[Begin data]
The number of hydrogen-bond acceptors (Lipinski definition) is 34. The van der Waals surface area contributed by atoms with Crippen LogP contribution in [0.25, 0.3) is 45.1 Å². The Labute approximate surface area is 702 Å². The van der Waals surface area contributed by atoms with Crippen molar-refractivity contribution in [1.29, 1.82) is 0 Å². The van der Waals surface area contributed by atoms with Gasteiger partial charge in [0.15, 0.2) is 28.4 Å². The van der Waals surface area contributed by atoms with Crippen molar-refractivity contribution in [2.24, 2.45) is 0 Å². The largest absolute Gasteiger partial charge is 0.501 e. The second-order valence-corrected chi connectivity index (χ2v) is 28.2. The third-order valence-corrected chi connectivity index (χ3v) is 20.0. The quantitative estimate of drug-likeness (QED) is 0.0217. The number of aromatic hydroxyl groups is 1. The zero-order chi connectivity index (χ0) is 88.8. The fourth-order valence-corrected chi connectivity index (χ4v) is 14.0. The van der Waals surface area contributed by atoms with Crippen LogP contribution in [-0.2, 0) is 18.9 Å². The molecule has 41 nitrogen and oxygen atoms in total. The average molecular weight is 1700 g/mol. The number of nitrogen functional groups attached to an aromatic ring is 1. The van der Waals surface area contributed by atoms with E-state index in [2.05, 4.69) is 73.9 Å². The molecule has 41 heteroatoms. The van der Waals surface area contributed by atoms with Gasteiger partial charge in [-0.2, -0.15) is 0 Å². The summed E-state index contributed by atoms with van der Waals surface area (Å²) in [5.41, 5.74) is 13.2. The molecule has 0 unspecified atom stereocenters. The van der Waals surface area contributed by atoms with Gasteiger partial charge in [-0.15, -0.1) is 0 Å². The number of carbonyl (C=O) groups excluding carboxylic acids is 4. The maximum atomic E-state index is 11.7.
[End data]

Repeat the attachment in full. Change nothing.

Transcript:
The number of hydrogen-bond acceptors (Lipinski definition) is 34. The van der Waals surface area contributed by atoms with Crippen LogP contribution in [0.25, 0.3) is 45.1 Å². The Labute approximate surface area is 702 Å². The van der Waals surface area contributed by atoms with Crippen molar-refractivity contribution in [1.29, 1.82) is 0 Å². The van der Waals surface area contributed by atoms with Gasteiger partial charge in [0.15, 0.2) is 28.4 Å². The van der Waals surface area contributed by atoms with Crippen molar-refractivity contribution in [2.24, 2.45) is 0 Å². The largest absolute Gasteiger partial charge is 0.501 e. The second-order valence-corrected chi connectivity index (χ2v) is 28.2. The third-order valence-corrected chi connectivity index (χ3v) is 20.0. The quantitative estimate of drug-likeness (QED) is 0.0217. The number of aromatic hydroxyl groups is 1. The zero-order chi connectivity index (χ0) is 88.8. The fourth-order valence-corrected chi connectivity index (χ4v) is 14.0. The van der Waals surface area contributed by atoms with Crippen LogP contribution in [-0.2, 0) is 18.9 Å². The molecule has 41 nitrogen and oxygen atoms in total. The average molecular weight is 1700 g/mol. The number of nitrogen functional groups attached to an aromatic ring is 1. The van der Waals surface area contributed by atoms with E-state index in [2.05, 4.69) is 73.9 Å². The molecule has 41 heteroatoms. The van der Waals surface area contributed by atoms with Gasteiger partial charge in [-0.2, -0.15) is 0 Å². The summed E-state index contributed by atoms with van der Waals surface area (Å²) in [5.41, 5.74) is 13.2. The molecule has 0 unspecified atom stereocenters. The van der Waals surface area contributed by atoms with Gasteiger partial charge in [-0.15, -0.1) is 0 Å². The number of carbonyl (C=O) groups excluding carboxylic acids is 4. The maximum atomic E-state index is 11.7.